I was about to feed the cat when I heard amphibian croaking…and a few seconds later … rain pattering onto the roof. Yes, rain! The gardeners’ gift. (Probably the camping and picnicking crews’ bane, but that’s tough -WE need this moisture!)

A glance at the calendar tells me it’s December 25. Which means that those of you on my side of the world are probably shredding fancy wrapping paper. And the rest of you are in a bit of a panic, racing around trying to find another turkey because Grandma’s test is negative and she CAN come for Christmas after all. And Uncle Arthur and Auntie Millie will drive her, but “we wont eat much!” Fat chance! I’ve seen Auntie Millie demolish the top tier of wedding cake!

So…why has my blog been as dusty and web-draped as Miss Havisham’s house? Well, things have been a little hectic. The Man was able to get roof gutters licked into shape while the sun shone. And I spent more time dragging hoses around TWO gardens.

The tenants moved out from a neighbour’s house and he, being confined to a southern city, asked us to keep an eye on things. It’s not an onerous chore in his rambling, jungle-y garden.I’ve even got a couple of seedlings for our garden!

Now, I should get some breakfast sorted, but I do wish you all a Happy Christmas. Even more, a safe, Covid-free one.

This is the view from the deck of the house where I’m on garden duty. Rather noice, innit.

And, because it’s been a Dinahmow tradition since 1959, I leave you with Mr Lehrer.

Forest of the damned.

Damned palm seedlings, that is. Foxtail palm, Wodyetia bifurcata. A lovely, lush thing, but rather too generous with its seeds. Ripening to a rich orange, about golf ball size, they hang on the tree for ages, not unlike a 5kg bag of mandarins and are a good food source for bats, possums and some birds.

Then, the few hundred or so that are left drop to the ground, germinate and away we go again.

That’s not grass! It’s hundreds of foxy seedlings! All this rain we’ve had are having has given everything a boost and I spent some time this morning pulling out handfulls of these. Lovely trees in the right place, but this yard does not have the space for so many. Not so long ago, foxies were at the centre of a scandal. https://en.wikipedia.org/wiki/Cape_Melville_incident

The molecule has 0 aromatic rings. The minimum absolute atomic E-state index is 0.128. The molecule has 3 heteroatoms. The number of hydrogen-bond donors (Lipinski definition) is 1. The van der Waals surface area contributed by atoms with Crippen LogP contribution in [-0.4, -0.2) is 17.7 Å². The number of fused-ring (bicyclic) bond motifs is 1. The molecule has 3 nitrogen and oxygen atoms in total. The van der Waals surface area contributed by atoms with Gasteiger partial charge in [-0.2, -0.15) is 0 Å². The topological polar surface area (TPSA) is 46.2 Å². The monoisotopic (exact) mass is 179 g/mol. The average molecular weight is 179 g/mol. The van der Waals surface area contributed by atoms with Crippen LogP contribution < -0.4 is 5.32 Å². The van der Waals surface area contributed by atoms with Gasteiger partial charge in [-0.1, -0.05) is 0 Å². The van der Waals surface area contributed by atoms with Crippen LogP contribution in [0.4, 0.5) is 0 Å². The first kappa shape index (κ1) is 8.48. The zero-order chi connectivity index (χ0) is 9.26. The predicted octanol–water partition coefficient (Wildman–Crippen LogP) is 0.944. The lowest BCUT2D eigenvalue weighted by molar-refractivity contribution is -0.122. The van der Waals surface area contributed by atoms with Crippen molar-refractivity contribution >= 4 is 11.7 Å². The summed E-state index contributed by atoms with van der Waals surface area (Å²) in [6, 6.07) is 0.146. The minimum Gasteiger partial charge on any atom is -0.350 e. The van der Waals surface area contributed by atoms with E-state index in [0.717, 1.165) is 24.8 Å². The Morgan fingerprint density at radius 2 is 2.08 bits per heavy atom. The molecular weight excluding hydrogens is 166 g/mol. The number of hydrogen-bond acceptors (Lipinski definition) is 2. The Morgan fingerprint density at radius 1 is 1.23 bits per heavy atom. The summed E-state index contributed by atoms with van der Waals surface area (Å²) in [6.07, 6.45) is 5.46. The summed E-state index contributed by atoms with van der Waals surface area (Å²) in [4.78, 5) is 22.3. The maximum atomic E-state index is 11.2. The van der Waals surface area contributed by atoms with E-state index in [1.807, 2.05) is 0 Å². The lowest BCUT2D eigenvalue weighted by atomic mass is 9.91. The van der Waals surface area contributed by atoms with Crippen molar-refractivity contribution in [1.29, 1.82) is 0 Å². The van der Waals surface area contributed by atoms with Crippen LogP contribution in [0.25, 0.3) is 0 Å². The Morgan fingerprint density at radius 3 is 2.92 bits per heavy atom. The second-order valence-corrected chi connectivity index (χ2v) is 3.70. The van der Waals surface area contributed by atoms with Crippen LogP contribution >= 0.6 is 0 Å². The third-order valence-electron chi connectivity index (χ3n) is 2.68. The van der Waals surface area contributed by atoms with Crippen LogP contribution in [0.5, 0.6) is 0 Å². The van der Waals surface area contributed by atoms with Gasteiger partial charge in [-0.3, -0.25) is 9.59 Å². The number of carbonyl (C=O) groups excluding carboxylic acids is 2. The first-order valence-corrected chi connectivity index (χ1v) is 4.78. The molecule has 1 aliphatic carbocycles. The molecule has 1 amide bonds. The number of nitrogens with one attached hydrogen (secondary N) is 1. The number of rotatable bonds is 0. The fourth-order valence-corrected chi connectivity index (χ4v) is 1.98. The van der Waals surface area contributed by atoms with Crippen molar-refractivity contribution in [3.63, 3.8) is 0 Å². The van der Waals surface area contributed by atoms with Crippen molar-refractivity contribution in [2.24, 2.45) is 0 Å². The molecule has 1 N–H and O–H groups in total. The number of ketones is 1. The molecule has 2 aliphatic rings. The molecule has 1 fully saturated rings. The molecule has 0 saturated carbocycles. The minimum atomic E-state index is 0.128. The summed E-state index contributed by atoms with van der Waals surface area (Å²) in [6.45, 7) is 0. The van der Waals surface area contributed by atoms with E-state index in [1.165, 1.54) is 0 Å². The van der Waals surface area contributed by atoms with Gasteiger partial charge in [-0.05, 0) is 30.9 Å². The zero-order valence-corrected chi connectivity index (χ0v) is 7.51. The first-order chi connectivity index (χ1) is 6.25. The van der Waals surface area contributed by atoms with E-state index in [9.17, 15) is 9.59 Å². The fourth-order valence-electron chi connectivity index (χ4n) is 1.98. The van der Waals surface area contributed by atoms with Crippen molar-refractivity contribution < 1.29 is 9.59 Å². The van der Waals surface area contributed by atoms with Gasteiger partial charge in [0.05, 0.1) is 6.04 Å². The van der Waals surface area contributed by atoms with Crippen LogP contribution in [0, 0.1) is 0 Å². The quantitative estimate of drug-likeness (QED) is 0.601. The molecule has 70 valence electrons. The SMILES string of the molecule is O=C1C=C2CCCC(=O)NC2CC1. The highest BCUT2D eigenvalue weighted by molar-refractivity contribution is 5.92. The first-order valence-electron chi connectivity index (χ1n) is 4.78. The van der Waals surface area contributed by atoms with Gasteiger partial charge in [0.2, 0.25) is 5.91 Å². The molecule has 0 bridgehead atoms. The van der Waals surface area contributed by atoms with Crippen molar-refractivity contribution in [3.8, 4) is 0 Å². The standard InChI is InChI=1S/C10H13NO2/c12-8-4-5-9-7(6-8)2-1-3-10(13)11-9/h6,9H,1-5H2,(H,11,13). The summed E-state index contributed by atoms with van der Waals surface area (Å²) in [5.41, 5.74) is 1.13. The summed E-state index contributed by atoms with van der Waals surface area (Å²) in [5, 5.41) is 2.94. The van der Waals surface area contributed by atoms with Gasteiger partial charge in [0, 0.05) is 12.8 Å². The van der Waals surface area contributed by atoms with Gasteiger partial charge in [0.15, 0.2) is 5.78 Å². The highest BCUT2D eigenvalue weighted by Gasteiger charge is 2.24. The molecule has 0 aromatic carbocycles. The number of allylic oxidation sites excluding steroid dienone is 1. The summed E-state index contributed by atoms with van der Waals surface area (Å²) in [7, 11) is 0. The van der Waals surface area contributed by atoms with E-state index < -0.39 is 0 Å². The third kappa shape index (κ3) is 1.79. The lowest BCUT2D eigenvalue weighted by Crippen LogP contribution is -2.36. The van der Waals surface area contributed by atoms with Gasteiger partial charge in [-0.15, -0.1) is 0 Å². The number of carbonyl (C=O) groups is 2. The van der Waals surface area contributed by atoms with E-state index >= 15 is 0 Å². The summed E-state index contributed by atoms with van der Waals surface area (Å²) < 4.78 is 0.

I also pulled handfulls of Cobblers’ Pegs Bidens pilosa, a nasty thing whose seed awns are not only a fecund nuisance, they can be a menace in animal fur or woolen clothing. The unseen corner over the back fence is choked with them; I’ll have to be extra vigilant when the wind blows from the south.

And then, my back having had enough bending, I straightened up and took a camera for a walk…

The Allamanda can’t seem to stop! Daffodils are out of the question here, but I glory in the matching yellow and similar fragrance. And that’s about the colour of our walls, too!

And the rain has been kind to the Gloriosa, allowing another flush before it goes to sleep…

An un-named bromeliad, bought at a school fair, years ago.

Two of our Anthuriums…I rather like the purple.

I’ll leave you with the Soursop (two that we can see, but possibly another higher up the tree).


I suspect many of us are enticed away by the quick-fix of Instagram and suchlike.

And, of course, Facebook has ensnared many bloggers. Yes, I have a presence on that platform, but I have culled a great many contacts who were buying into the bitch-fests. I don’t like hateful comments, especially from people who can’t spell! And it does seem to be a magnet for Brexit and Trump and climate deny-ers and Flat-earthers…

But we’re not about blame here at the Idle Thoughts. Actually, we (and that’s “we” used in the Royal context!) don’t seem to be about very much of anything. Another two months gap in posting. Slacking, Dinah!

A quick update…it has not rained since last Friday. What this means is that I am back to watering some plants! With drinking water! Sacrilege!

I have a few photos to share…undefined…More Yellow Fellows. Dysphania numana cats.

Tithonia, aka Mexican sunflower or tree daisy. Tied back from the driveway and still flinging its gorgeous flowers about. A bit of a thug, but I do love it.

This is a Megaskepasma erythroclamys . And I Googled to see if there is a more pronouncable common name (and you all know how I feel about common names!) Apparently, it’s also known as Red Cloak. Over the years I’ve struggled to keep it alive and this is from a 6″/ 15cm cutting. The rain has been a boon so I’ve planted this and am hopeful of masses of crimson flowers …

And now, my faithful readers, I’d better press the button on this as things might get a bit tricky…we are changing providers and are only part-way through the process.I’d hate to have you cut off in your prime, as it were.